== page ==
Reviewby Grant Jones,
ATOM: The Beginning
Five years after a catastrophe struck Japan, robots have been put into use to help with day-to-day life, labor, and other tasks. At Nerima University, Umataro Tenma and Hiroshi Ochanomizu are hard at work at a new form of artificial intelligence: A106, or simply Six. They find themselves caught up in university drama, facing off against scientific rivals, saving innocent lives, and even entering a robot fighting league. It's their ingenuity against the world as insidious threats grow in the shadows.
Atom: The Beginning Volume 1 is written by Makoto Tezuka and Masami Yuki, and illustrated by Tetsuro Kasahara. It is based on the work Astro Boy by Osamu Tezuka. It is translated by Jonathan Clements, lettered by Jessica Burton, and edited by Martin Casanova. Atom: The Beginning is published by Titan Comics.
ATOM: The Beginning is a very intriguing manga. This first volume gives us a glimpse of many possible trajectories for the story, and the connection to Astro Boy is definitely a strength in its favor.
For reference, I've read Astro Boy, but that's nearly twenty years ago at this point, and I only vaguely remember it beyond the major plot points. So while ATOM: The Beginning is technically a tie-in manga, I can't exactly evaluate it on those grounds because I can't recall everything that happened in the original. As such, I'll do my best to discuss the manga on its own merits, largely from the perspective of a newcomer to the series.
ATOM: The Beginning is structurally a bit odd. Setting aside its connection to the original Astro Boy, it feels a bit episodic and plot-light to begin with. There are a few early stories about life at Nerima University for Tenma and Ochanomizu. We learn about the people in their orbit, like siblings and rivals and love interests. None of it is particularly original, but it has a good texture and you get a sense of the high level of pressure and competition at the university. The best of this batch, in my opinion, is the story focused on securing their funding/budget. Their efforts result in the same allocation as before, and despite it not being enough for their ambitions, it also speaks to how much they shine given the department's lack of faith in their AI project.
The latter portions of the volume involve the robot fighting league. It is essentially a tournament arc with robots, for better and worse. It has robot punches and exploding machinery, which is terrific. But it's also just a revolving door of one-off, forgettable fighters. They do act as an exposition delivery system for the different eras of robot design, which is a nice touch, but beyond the ooohs and aaahs of the fighting it is what you would expect and doesn't do much to excite the imagination
Six is the real standout character of the bunch. Tenma and Ochanomizu both play off each other well, but Six's calm, cool demeanor is what glues them together. As a group, they make for a plucky trio of protagonists and you cannot help but root for their success, whether they're fighting robots or righting runaway semi-trucks.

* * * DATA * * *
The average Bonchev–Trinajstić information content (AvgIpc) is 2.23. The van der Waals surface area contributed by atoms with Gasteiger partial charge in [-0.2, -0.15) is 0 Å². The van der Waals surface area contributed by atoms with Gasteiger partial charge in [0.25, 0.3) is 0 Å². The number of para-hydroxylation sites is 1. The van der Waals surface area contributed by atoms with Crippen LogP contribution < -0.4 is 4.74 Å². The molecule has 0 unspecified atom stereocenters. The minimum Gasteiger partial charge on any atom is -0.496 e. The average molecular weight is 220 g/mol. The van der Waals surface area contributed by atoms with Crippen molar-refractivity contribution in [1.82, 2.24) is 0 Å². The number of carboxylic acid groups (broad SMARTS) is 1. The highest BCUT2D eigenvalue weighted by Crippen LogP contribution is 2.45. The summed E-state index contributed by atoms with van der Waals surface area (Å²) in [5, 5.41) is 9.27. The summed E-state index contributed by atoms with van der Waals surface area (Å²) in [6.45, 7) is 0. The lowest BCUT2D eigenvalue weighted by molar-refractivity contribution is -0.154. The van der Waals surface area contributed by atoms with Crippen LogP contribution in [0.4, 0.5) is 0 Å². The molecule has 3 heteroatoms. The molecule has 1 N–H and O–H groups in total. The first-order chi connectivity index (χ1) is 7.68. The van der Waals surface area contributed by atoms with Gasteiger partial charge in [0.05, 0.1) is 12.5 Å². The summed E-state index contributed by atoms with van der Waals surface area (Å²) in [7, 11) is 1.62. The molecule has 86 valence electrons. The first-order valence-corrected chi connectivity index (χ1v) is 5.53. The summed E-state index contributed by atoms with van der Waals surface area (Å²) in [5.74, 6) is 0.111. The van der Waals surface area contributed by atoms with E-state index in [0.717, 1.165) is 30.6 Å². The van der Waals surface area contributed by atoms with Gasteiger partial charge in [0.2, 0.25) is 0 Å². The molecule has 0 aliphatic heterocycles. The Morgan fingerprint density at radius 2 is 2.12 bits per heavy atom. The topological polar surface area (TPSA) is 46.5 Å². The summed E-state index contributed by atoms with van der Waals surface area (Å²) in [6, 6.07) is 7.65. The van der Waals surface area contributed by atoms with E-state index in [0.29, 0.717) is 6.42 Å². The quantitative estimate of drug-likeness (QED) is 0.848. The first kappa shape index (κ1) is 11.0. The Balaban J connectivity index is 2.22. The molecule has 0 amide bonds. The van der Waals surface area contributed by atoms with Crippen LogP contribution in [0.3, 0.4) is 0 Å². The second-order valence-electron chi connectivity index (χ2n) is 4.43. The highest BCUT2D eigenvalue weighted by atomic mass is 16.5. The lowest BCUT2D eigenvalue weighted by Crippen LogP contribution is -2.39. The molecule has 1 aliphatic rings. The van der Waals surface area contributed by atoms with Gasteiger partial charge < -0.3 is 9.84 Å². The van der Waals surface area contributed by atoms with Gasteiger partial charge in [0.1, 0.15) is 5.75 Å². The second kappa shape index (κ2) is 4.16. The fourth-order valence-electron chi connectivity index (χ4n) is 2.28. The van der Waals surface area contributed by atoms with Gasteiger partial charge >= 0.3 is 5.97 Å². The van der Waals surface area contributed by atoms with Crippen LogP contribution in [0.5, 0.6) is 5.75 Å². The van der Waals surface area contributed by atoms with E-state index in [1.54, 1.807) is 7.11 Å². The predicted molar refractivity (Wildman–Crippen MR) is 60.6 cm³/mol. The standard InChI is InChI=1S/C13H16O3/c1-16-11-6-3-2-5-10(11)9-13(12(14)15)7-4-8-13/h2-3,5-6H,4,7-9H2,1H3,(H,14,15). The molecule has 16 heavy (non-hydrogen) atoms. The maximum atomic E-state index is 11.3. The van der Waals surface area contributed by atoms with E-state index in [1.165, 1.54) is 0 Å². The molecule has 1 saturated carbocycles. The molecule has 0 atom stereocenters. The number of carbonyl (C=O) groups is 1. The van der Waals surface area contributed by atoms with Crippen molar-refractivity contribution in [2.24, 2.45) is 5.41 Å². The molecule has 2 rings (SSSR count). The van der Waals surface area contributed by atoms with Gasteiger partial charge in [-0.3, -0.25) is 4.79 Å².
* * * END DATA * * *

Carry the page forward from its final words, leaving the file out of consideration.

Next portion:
What I find most striking about ATOM: The Beginning is the art style. The backgrounds are elaborate, full of all the mechanical greebling and architectural kibbles that make a science fiction setting come to life. The character designs evoke Tezuka's iconic work, really emphasizing the lanky builds and cartoonish curves that gave his casts such breadth. The line work is light and airy, barely a wisp in some scenes, but heavy on detail. Certain sequences like Six stopping the overturned truck are jaw-dropping on the page. It looks couched in the Astro Boy world without seeming like a mere second-hand copy, and it is wholly unlike most other works you might find on the shelf.
The connections to Astro Boy beyond the visuals are very minimal at this stage, and whether this is a positive or a negative will obviously vary according to reader expectations. For me, a prequel has to ride the line between telling its own cohesive story while also lifting up the future work in the process. At this point, I found myself thinking that if I didn't know it was an Astro Boy-related work, I would probably be thinking “wow cool robot fights.” For newcomers who don't have a lot of background knowledge with Tezuka's legendary work and are looking for a good jumping-on point, I can't help but think this is a good place to start. It manages to evoke the retro-futurism of Astro Boy while also being very much a clean, detailed manga that looks like a premier work. I love Tezuka's original and his style, but there's no mistaking that it is more cartoony than many other series modern audiences might be familiar with, and they might struggle to take it seriously. Works like ATOM: The Beginning can help overcome that barrier and hopefully get people curious about reading classic manga.
The only real negative I can think of is that ATOM: The Beginning feels terribly short. There are a total of five chapters in the volume, which is certainly not outside the norm, but I can't help but think that the story has hardly begun. I found myself thinking “Wow I really wish there was more here,” but then maybe that's the best praise one can give any work.
Overall : B+
Story : B-
Art : A
+ Excellent art, retro without being old-fashioned
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